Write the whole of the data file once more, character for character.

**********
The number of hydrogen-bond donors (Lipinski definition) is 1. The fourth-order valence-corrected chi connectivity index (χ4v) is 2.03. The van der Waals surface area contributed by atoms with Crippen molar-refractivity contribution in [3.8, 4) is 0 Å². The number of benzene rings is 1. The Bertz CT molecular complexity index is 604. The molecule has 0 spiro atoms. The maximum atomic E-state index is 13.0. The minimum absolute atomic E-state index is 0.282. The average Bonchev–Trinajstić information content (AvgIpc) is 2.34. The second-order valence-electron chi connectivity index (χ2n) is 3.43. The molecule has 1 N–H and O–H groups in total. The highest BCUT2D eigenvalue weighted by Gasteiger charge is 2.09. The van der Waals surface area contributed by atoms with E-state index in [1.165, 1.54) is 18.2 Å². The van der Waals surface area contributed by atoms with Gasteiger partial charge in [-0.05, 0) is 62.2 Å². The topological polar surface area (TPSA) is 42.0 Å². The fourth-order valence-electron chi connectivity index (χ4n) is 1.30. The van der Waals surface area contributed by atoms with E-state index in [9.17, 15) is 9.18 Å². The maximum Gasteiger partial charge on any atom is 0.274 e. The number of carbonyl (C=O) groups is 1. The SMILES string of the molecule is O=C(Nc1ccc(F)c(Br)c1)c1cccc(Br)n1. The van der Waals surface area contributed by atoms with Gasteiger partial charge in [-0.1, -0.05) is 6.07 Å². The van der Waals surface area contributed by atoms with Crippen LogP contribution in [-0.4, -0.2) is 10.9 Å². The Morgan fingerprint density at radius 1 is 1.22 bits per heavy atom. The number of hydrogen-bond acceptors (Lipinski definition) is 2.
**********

The number of hydrogen-bond donors (Lipinski definition) is 1. The fourth-order valence-corrected chi connectivity index (χ4v) is 2.03. The van der Waals surface area contributed by atoms with Crippen molar-refractivity contribution in [3.8, 4) is 0 Å². The number of benzene rings is 1. The Bertz CT molecular complexity index is 604. The molecule has 0 spiro atoms. The maximum atomic E-state index is 13.0. The minimum absolute atomic E-state index is 0.282. The average Bonchev–Trinajstić information content (AvgIpc) is 2.34. The second-order valence-electron chi connectivity index (χ2n) is 3.43. The molecule has 1 N–H and O–H groups in total. The highest BCUT2D eigenvalue weighted by Gasteiger charge is 2.09. The van der Waals surface area contributed by atoms with E-state index in [1.165, 1.54) is 18.2 Å². The van der Waals surface area contributed by atoms with Gasteiger partial charge in [-0.05, 0) is 62.2 Å². The topological polar surface area (TPSA) is 42.0 Å². The fourth-order valence-electron chi connectivity index (χ4n) is 1.30. The van der Waals surface area contributed by atoms with E-state index in [9.17, 15) is 9.18 Å². The maximum Gasteiger partial charge on any atom is 0.274 e. The number of carbonyl (C=O) groups is 1. The SMILES string of the molecule is O=C(Nc1ccc(F)c(Br)c1)c1cccc(Br)n1. The van der Waals surface area contributed by atoms with Gasteiger partial charge in [-0.1, -0.05) is 6.07 Å². The van der Waals surface area contributed by atoms with Crippen LogP contribution in [-0.4, -0.2) is 10.9 Å². The Morgan fingerprint density at radius 1 is 1.22 bits per heavy atom. The number of hydrogen-bond acceptors (Lipinski definition) is 2.